8 So - considering the first summand and renaming the spaces to simplify notation - we are in a situation where V = V + V 2 + V 3, V V 2 V 3 =. As a next step, we let Y = V V 2 and we choose a complement V of Y in V such that V 3 V, and set V = V V, V 2 = V V 2. This yields the decomposition V V Y V V 3 V V 3 Y = V 2 V 2 Y The second summand is a multiple of the indecomposable object. In the resulting situation we have V V 2 =. Similarly we can split away multiples of and to reach a situation where the spaces V, V 2, V 3 do not intersect pairwise V V 2 = V V 3 = V 2 V 3 =. If V V 2 V 3 we let Y = V (V 2 V 3 ). We let V be a complement of Y in V. Since then V (V 2 V 3 ) =, we can select a complement V of V in V which contains V 2 V 3. This gives us the decomposition V V V V V 3 V Y V 3 = V 2 V 2 The first of these summands is a multiple of By splitting these away we get to a situation where V V 2 V 3. Similarly, we can split away objects of the type and to reach a situation in which the following conditions hold

9 . V + V 2 + V 3 = V. 2. V V 2 =, V V 3 =, V 2 V 3 =. 3. V V 2 V 3, V 2 V V 3, V 3 V V 2. But this implies that So we get and V V 2 = V V 3 = V 2 V 3 = V. dim V = dim V 2 = dim V 3 = n dim V = 2n. Since V 3 V V 2 we can write every element of V 3 in the form We then can define the projections x V 3, x = (x, x 2 ), x V, x 2 V 2. B : V 3 V, (x, x 2 ) x, B 2 : V 3 V 2, (x, x 2 ) x 2. Since V 3 V =, V 3 V 2 =, these maps have to be injective and therefore are isomorphisms. We then define the isomorphism A = B 2 B : V V 2. Let e,..., e n be a basis for V. Then we get V = C e C e 2 C e n V 2 = C Ae C Ae 2 C Ae n V 3 = C (e + Ae ) C (e 2 + Ae 2 ) C (e n + Ae n ). So we can think of V 3 as the graph of an isomorphism A : V V 2. From this we obtain the decomposition V C 2 V V 3 n C(, ) C(, ) = j= V 2 C(, ) These correspond to the indecomposable object 2 Thus the quiver D 4 with the selected orientation has 2 indecomposable objects. If one were to explicitly decompose representations for the other possible orientations, one would also find 2 indecomposable objects. It appears as if the number of indecomposable representations does not depend on the orientation of the edges, and indeed - Gabriel s theorem will generalize this observation.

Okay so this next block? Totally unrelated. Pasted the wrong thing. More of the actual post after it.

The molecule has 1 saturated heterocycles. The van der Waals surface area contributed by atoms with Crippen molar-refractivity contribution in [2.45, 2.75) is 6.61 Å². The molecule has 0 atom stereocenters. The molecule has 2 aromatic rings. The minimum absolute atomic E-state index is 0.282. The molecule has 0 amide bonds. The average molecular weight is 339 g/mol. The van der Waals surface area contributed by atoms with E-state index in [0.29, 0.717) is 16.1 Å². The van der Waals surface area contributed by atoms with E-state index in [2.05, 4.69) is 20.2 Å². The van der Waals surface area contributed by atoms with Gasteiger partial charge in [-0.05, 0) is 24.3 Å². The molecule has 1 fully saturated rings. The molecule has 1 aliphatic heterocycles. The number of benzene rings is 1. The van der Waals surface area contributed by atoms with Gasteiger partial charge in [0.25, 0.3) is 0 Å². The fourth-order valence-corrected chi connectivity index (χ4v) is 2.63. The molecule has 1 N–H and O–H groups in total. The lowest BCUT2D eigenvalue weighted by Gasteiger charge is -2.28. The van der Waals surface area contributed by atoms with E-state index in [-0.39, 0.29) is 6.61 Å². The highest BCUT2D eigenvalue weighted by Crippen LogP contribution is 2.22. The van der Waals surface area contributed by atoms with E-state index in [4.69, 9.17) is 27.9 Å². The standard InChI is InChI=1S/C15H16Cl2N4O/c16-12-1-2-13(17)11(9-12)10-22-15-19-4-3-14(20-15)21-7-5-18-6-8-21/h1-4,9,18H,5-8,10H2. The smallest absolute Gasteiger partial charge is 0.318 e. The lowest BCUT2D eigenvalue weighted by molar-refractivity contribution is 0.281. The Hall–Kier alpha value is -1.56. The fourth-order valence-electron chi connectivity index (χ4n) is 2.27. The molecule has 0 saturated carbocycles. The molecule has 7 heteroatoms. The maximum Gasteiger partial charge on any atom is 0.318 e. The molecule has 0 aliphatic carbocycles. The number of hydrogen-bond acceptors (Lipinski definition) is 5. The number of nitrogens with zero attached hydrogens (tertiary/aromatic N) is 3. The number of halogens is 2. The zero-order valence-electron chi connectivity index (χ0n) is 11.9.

10 5.4 Roots From now on, let Γ be a fixed graph of type A n, D n, E 6, E 7, E 8. We denote the adjacency matrix of Γ by R Γ. Definition 5. (Cartan Matrix). We define the Cartan matrix as A Γ = 2Id R Γ. On the lattice Z n (or the space R n ) we then define an inner product corresponding to the graph Γ. B(x, y) = x T A Γ y Lemma B is positive definite. 2. B(x, x) takes only even values for x Z n. Proof.. This follows by definition, since Γ is a Dynkin diagram. 2. By the definition of the Cartan matrix we get B(x, x) = x T A Γ x = x i a ij x j = 2 x 2 i + x i a ij x j = 2 x 2 i + 2 aij x i x j which is even. i,j i i,j, i=j i i<j Definition 5.3. A root with respect to a certain positive inner product is a shortest (with respect to this inner product), nonzero vector in Z n. So for the inner product B, a root is a nonzero vector x Z n such that B(x, x) = 2. Remark 5.4. There can be only finitely many roots, since all of them have to lie in some ball. Definition 5.5. We call vectors of the form simple roots. i th {}}{ ϕ i = (,...,,..., ) The ϕ i naturally form a basis of the lattice Z n. Lemma 5.6. Let ϕ be a root, ϕ = n i= k iϕ i. Then either k i for all i or k i for all i. Proof. Assume the contrary, i.e., k i >, k j <. Without loss of generality, we can also assume that k s = for all s between i and j. We can identify the indices i, j with vertices of the graph Γ. i ρ i j